Setting aside sceptical worries to address practical questions, Cicero explores some applications of his ethical rationalism in two substantial works and a pair of earnest but elegant moralizing essays. On Duties employs a Stoic framework to spell out systematic rules of conduct. Tusculan Disputations similarly uses Stoic theory to analyse problems in moral psychology. Adopting a format used by Carneades, Cicero presents five lengthy disquisitions refuting common beliefs about the emotions; but since each speech upholds a Stoic paradox, the result is a sustained defence of Stoic doctrines. Invoking a legion of philosophical and literary authorities, Cicero argues vigorously that philosophy is the medicine of the soul, and that it alone enables us to scorn death, endure pain, overcome grief and other passions, and lead good lives. Much of the argument rests on an acute Stoic analysis of emotions as governed by beliefs. But Cicero's ideal of rational restraint and self-control as the source of mental tranquillity and happiness distills ideas central to Greek and Roman culture alike. Two shorter dialogues portray eminent Romans from the previous century as sage advisors on more personal topics. On Old Age enumerates the lasting rewards of honourable character and education, including a glorious afterlife. On Friendship extols a paradigm of aristocratic male companionship based on mutual benefit but also integrity and loyalty. Both works, while distinctly less systematic than Cicero's other dialogues, exemplify his ability to illuminate vital human concerns with philosophical insight and graceful eloquence.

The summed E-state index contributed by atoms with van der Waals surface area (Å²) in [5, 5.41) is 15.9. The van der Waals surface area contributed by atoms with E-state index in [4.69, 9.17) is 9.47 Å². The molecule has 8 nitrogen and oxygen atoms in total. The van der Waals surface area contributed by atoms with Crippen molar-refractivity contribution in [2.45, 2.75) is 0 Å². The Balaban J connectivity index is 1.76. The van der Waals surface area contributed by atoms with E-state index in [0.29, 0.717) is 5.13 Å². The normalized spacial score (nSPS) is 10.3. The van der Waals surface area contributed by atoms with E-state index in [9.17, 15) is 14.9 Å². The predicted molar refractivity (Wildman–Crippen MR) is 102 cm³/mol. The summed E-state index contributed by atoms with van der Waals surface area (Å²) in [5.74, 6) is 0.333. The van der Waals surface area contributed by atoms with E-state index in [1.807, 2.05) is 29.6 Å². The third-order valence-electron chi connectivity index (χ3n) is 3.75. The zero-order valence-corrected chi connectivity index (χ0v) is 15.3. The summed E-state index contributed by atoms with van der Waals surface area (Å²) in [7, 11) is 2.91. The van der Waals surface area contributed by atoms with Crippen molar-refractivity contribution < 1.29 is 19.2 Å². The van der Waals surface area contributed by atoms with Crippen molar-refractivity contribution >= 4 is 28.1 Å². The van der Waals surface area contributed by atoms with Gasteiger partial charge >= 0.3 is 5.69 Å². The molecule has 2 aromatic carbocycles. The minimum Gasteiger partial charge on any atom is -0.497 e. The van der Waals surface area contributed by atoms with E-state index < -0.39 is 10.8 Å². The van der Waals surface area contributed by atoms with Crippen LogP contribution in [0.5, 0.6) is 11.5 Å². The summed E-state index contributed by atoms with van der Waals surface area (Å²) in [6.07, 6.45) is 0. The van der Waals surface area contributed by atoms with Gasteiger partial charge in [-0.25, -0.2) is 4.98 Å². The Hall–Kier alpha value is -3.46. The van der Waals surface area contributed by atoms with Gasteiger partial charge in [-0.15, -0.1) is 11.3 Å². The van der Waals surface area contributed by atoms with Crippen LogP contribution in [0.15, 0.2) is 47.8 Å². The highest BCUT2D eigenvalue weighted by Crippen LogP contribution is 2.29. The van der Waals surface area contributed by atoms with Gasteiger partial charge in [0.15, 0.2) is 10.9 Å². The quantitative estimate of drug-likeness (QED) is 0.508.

Cicero was the most influential writer and intellect of his time, and his impact on Western culture has been lasting and profound. His philosophical writings, by forging expressions essential for theoretical discussion, inaugurated over sixteen centuries of philosophy in Latin. They also fuelled the rise of Christianity in the West, as the Latin Fathers mined his dialogues in their campaigns against pagan religion and philosophy (see Patristic philosophy). Augustine, whose life was transformed by the exhortation to philosophy in Cicero's lost Hortensius, drew on his writings extensively, especially in Against the Academics and City of God. Through these and other writers, most notably Ambrose, Jerome and the pagan Macrobius (whose Neoplatonic commentary on 'Scipio's dream' was widely studied), Cicero's ideas shaped medieval thought, especially ethics and theories of natural law. His influence reached its zenith in the Renaissance, when Erasmus and other humanists emulated his critical spirit and reaffirmed his secular outlook and ecumenical ideals. By making his writings the foundation of a liberal education, they also increased his moral authority; and in the following centuries his ethical and political works (above all On Duties, dubbed 'Tully's Offices' in English) fostered the revival of republicanism and the development of liberalism, while his dialogues on religion were inspirational to deism. Voltaire proclaimed him the model of enlightened reason; and Hume was deeply indebted to Cicero, especially in his critique of religious dogmatism and his conception of 'mitigated' scepticism. The rise of idealism in the nineteenth century lowered Cicero's philosophical reputation considerably. But renewed interest in scepticism and virtue ethics, along with improved understanding of Hellenistic philosophy, has in recent decades stimulated intense discussion of his work yet again.
Copyright: Routledge Encyclopedia of Philosophy, Version 1.0, London: Routledge